Wednesday, December 12, 2007

This Week in Print

As all of my adoring fans have probably noticed, I have fallen off the map. While I've been absent, I've still been obsessing over my blog hits. Apparently, I am a hit with the gay Parisiennes on the other side of the pond. who knew?
Anyway, I figured to make up for my absence that I would post what has been occupying my times. (because everyone loves to read college essays, right?) whether you do or don't will determine whether you read or won't. if for nothing else you can know what has been making me crazy lately.

The Dream is the Truth
Zora Neale Hurston’s novel, Their Eyes Were Watching God, is often described as one woman’s journey of self-discovery. While I believe this to be an accurate analysis overall, it is not sophisticated enough. By describing the journey of one’s self, Hurston is able to accomplish an immense depth of collective understanding. In this story of self-discovery there are outlines of gendered norms and societal restraints. Hurston employs vivid metaphors of pollen, entanglement and inner self to personify roles of agency. Through the use of these metaphors she is able to depict one woman’s path to discovering how norms and society play a role in shaping circumstances and how these circumstances shape people. Through Hurston’s words Janie embarks on a journey of self-discovery and through this discovery of Janie’s self there is also an unspoken understanding of women as a whole.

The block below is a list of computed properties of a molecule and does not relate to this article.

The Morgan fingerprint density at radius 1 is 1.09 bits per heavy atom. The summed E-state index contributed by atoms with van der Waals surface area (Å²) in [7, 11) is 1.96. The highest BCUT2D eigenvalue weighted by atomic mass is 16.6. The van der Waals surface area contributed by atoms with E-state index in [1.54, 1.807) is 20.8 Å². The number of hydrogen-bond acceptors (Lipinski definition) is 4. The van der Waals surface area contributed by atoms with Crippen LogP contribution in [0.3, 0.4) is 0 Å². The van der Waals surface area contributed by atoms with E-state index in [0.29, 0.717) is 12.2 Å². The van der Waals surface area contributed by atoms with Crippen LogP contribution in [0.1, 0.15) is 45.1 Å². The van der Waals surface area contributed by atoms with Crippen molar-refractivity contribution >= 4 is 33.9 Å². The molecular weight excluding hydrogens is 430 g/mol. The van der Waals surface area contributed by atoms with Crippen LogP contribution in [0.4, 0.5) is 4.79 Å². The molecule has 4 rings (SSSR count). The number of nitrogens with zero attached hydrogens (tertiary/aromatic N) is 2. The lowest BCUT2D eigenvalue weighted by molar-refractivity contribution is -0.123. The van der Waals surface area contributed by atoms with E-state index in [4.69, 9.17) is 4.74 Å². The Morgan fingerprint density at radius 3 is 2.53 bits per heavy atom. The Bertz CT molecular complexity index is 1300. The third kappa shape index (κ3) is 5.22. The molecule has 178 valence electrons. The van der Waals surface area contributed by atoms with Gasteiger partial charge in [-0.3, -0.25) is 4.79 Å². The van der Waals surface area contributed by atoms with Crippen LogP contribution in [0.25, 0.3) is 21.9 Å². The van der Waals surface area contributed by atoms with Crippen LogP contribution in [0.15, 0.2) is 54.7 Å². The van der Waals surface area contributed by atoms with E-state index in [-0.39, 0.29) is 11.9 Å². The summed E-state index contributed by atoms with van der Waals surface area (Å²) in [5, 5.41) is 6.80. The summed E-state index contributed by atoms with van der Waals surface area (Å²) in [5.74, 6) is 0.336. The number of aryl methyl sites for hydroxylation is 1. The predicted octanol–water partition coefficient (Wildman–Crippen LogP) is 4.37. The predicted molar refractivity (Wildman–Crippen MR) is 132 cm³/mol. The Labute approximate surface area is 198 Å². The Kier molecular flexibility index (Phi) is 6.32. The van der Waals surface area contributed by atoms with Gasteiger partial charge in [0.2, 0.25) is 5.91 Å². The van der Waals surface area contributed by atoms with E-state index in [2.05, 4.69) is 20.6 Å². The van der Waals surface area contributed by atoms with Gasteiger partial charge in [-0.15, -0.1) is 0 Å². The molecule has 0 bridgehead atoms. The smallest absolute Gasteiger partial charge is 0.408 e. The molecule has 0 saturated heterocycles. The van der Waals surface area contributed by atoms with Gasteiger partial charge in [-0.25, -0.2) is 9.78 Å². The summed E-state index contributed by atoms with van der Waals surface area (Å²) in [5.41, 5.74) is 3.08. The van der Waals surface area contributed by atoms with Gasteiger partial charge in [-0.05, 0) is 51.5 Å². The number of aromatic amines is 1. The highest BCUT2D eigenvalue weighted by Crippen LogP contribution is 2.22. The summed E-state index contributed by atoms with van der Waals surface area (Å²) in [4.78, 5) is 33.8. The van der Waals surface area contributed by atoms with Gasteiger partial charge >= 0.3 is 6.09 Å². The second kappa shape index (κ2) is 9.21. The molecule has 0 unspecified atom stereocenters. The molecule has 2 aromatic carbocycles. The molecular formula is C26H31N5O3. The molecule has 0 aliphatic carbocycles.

The first paragraph of Hurston’s novel addresses man’s agency in post-Civil War America. Hurston artfully describes the ambitions of men, “ships at a distance have every man’s wish on board” (Hurston 1). This implies that men have their dreams right in front of them. They can see them and they can aspire toward them. The following two sentences describe the difference between men. This sentence refers to those who are privileged, “for some they come in with the tide” (1). The reader has to decide for whom wishes come in with the tide. It is never explicitly stated but Hurston seems to allude to a racial and a class divides. The well-off are white and only need to wait for the tide to come in. Other men are not so lucky: “for others they sail forever on the horizon” (1). The horizon represents a condition of not having. The horizon is always in front of oneself and always just out of reach, the same way that tomorrow never comes. Wishes then become something that is dangled in front of these men. This implies an expectation inherent to masculinity. Until eventually the sun sets on their horizon. This lifetime of fruitless dreaming is what defines the life of men who are in want. The only similarity between these two men lies in the amount of inaction with regard to the perusal of dreams. We do not see men asserting themselves and having the fruits of their labor rewarded. Instead, we see some men waiting and other men watching. Either way, we are not seeing men pursuing and taking. Instead, they are simply acted upon with the changing whims of the tide. This negates a state of willful agency.